13 years and five boats and never been on station? How could I have pulled that off? Yes, I have been on station. Officially, I was authorized to wear 8 Expeditionary Medals. They all went into the trash for each time our time "On station" was spent field daying and drilling. One CO even went so far as to break off an op becuase he would not allow the spec op to interfere with his drill schedule.
Another time, we broke trail to keep up our drills schedule and the CO had a masive temper tantrum when we could't re aquire.
Then there was "The Ice Machine incident". The Ice machine broke while on station. The CO Ordered it repaired before dinner. We tried to explain that we couldn't break into the R-12 system while submerged. His reply was that if there wasn't any ice for dinner he would bust all of us. We opened the system and had a toxic gas casualty. It then went to a dpeth control casualty because we couldn't maintain PD in the rough weather. We were detected and had to break station all because the CO wanted crushed ice.
We had DCT servo valve spring a leak. We were informed that we couldn't repair it because "It would disrupt the cleanliness of the ship. We had to station a "Wipe watch" to wipe up the drops as soon as they fell for a month until we returned to port.
Another time on Spec op. the CO determined that the ship was not clean enough so we had to field day four days a week. One day, we had two field days back to back because the CO found "Dust floating on the water of the Commode" Five Boats, all the same.
Even our time on station was nothing more than an ORSE /NTPI Work up.

10/06/2005 8:14 PM

Blogger Bubblehead said...

Authorized eight Navy Expeditionary Medals? Very impressive. Of course, nowadays each individual Sailor is actually authorized only one Navy Expeditionary Medal for submarine "missions vital to national security" (i.e. after you have one NEM for one such mission, you're not authorized a repeat star for additional missions) and I'm not sure the rules were ever different; however, I'm assuming you meant that the boats your were on were authorized to give eligible crew members NEMs eight times.
It sounds to me like you must have had very bad luck. My experiences were much different -- no drills run on station any of the times we were there. I've talked to others who had the same complaints as you (CO/XO who says the ship is only built to take the reactor to sea) but interestingly they always seem to forget the names of the CO/XO who said this when pressed.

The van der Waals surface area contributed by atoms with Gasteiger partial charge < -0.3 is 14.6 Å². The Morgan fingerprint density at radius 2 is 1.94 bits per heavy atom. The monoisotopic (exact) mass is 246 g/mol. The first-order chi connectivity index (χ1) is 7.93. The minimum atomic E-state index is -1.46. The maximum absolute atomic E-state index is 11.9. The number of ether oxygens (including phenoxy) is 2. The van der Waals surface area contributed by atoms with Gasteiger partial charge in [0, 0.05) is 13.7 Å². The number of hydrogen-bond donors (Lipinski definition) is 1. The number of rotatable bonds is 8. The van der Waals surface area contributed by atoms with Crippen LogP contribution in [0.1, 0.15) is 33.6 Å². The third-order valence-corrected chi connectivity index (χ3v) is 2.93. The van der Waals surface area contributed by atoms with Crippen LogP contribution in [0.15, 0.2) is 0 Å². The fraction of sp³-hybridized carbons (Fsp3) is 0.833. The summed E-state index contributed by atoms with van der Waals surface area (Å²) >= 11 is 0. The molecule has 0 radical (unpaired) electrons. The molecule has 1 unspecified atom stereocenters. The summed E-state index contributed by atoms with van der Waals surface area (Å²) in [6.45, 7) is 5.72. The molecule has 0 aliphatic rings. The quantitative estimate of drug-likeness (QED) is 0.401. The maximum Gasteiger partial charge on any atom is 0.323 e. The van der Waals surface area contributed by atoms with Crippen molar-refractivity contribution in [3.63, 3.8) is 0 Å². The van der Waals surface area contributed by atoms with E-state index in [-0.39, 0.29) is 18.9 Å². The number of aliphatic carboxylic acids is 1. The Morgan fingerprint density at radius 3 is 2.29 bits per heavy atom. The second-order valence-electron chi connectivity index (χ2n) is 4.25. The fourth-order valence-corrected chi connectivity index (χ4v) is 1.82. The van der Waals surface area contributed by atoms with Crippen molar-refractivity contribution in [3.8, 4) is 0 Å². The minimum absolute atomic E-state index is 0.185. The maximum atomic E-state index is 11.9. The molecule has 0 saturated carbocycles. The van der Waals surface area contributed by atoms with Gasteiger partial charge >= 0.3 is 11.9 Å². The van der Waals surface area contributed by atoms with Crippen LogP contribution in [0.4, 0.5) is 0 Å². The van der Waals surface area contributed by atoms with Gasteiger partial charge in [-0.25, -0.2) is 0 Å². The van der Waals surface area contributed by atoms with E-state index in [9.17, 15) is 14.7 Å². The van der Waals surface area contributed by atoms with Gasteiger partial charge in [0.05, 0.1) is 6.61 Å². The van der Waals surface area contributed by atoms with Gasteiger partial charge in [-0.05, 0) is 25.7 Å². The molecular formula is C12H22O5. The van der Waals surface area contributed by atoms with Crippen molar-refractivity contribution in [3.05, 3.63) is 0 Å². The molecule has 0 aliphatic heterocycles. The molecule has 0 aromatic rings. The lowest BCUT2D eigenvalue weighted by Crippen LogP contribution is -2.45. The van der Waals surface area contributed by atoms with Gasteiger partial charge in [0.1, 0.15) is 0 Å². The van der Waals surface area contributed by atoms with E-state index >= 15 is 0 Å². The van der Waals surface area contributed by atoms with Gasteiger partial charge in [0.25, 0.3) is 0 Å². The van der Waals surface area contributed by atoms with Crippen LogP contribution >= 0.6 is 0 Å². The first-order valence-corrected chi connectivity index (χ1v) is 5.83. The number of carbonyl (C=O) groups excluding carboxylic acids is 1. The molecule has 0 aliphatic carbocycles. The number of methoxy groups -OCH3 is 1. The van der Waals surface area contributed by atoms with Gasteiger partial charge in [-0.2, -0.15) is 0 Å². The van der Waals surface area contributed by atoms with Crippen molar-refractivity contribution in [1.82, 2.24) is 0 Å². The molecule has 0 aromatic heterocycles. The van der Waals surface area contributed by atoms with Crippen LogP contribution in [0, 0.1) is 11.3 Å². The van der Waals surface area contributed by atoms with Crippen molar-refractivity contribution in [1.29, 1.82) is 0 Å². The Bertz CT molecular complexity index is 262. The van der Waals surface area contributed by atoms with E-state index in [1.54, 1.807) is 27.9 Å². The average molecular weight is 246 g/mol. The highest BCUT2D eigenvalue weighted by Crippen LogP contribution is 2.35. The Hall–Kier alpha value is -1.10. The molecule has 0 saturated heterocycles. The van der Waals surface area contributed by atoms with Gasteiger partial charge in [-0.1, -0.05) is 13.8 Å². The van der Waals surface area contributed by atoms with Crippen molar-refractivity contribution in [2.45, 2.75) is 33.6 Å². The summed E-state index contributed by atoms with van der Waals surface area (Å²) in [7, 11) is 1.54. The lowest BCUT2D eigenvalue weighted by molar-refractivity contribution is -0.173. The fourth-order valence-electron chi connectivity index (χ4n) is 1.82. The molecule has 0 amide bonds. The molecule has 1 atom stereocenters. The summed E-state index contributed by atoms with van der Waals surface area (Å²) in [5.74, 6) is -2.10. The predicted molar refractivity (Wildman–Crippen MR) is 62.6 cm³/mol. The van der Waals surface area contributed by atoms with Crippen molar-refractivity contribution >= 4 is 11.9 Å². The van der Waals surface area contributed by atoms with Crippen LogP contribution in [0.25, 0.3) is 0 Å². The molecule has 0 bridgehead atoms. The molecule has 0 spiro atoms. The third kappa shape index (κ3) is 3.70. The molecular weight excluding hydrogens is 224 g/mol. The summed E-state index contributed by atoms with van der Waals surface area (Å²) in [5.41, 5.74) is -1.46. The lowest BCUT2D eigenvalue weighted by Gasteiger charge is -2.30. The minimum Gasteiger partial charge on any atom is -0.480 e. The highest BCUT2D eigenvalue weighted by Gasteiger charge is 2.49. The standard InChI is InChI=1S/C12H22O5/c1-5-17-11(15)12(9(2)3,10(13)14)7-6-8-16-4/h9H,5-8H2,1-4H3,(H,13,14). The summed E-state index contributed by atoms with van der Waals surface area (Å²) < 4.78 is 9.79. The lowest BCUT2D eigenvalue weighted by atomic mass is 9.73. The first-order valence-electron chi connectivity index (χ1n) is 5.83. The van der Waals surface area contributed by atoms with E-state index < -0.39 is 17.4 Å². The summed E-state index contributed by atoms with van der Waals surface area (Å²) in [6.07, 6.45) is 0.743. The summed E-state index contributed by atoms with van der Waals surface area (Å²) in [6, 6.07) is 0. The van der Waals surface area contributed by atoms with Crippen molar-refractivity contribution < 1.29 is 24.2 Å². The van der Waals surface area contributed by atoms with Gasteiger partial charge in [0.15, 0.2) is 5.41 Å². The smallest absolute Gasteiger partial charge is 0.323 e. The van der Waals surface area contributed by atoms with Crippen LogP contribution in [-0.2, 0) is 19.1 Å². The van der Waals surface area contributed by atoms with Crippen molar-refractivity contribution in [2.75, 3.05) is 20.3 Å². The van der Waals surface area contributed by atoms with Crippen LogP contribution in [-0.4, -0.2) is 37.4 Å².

10/06/2005 8:57 PM

Blogger PigBoatSailor said...

Bernie, geezus, go cry your sad song somewhere else. This had nothing to do with the post. Show some respect for your host, Bubblehead. We have heard your BS, and it is all played out here.

10/07/2005 5:06 AM

Anonymous Bernie said...

First of all pig, since bubble mentioned me indirectly, I am authorised to respond. The Expeditionary medal was only actually habded out once and I tossed it. The other seven ops, the CO simply made a 1Mc announcement as to what medals & ribbons we were authorised to purchase. The only time it ever really mattered was during personell inspection. The CO did fail me once because I wasn't wearing all of the ribbons and medals I was "Authorised to wear"

10/07/2005 9:05 PM

Anonymous Bernie said...

Another Theory

My reserve units primary source for divers are ships divers from the boats. As such, we are a home for disillusioned submariners.
One Det OIC served as Navagator on board the Sam Houston. In sharing our sea stories, he mentioned an interesting story.

In the 1950's and well into the 60's, the Submarine force was commanded by WW2 Veterans. These Skippers developed a very agressive operating stature.
With the introduction of nuclear power, these Skippers were eager to see what they could do with thier new found speed and independence from having to snorkel. In the early days of the cold war, these Skippers punished the Soviets meclessly. many of their crazy exploits are spoken of in the book "Blind mans Bluff".
Even into the 70's, while there were few WW2 vets even in the upper ranks, their students were now in command and eager to follow in the footsteps of the WW2 vets.
On thier historic summit, Nixon And Bresneve signed a treaty to limit "Naval incidents" The Soviets specifiacally mentioned the Sub Force. There were several proposals for reeling in the agressivness of these submarine skippers. one was to copy the Soviet system and embark "Political officers" abaord every deployed boat. (Naturally, this was not acceptable) What they came up with was to push for incresed reactor safety and thus step up inspections and force skippers to maintain an agressive drill and training schedule. In short, by keeping the Skippers mind on the next ORSE, NTPI, TRE, and othr inspections, they intended to reel back the agressive actions of the submarine force. In my View, this provides one logical reason for the changes I have seen over the years.

10/08/2005 1:37 PM

Anonymous Anonymous said...

As a middie, I was on board the Philly also for about a month and having spent time on board and getting to know the way that Cdr Oxholm ran the ship, the way the events are being told are quite the opposite of the concerned-till-paranoia type of attitude that the CO sometimes had. It's sad to hear he lost his command over an accident so strange.

12/25/2005 1:53 AM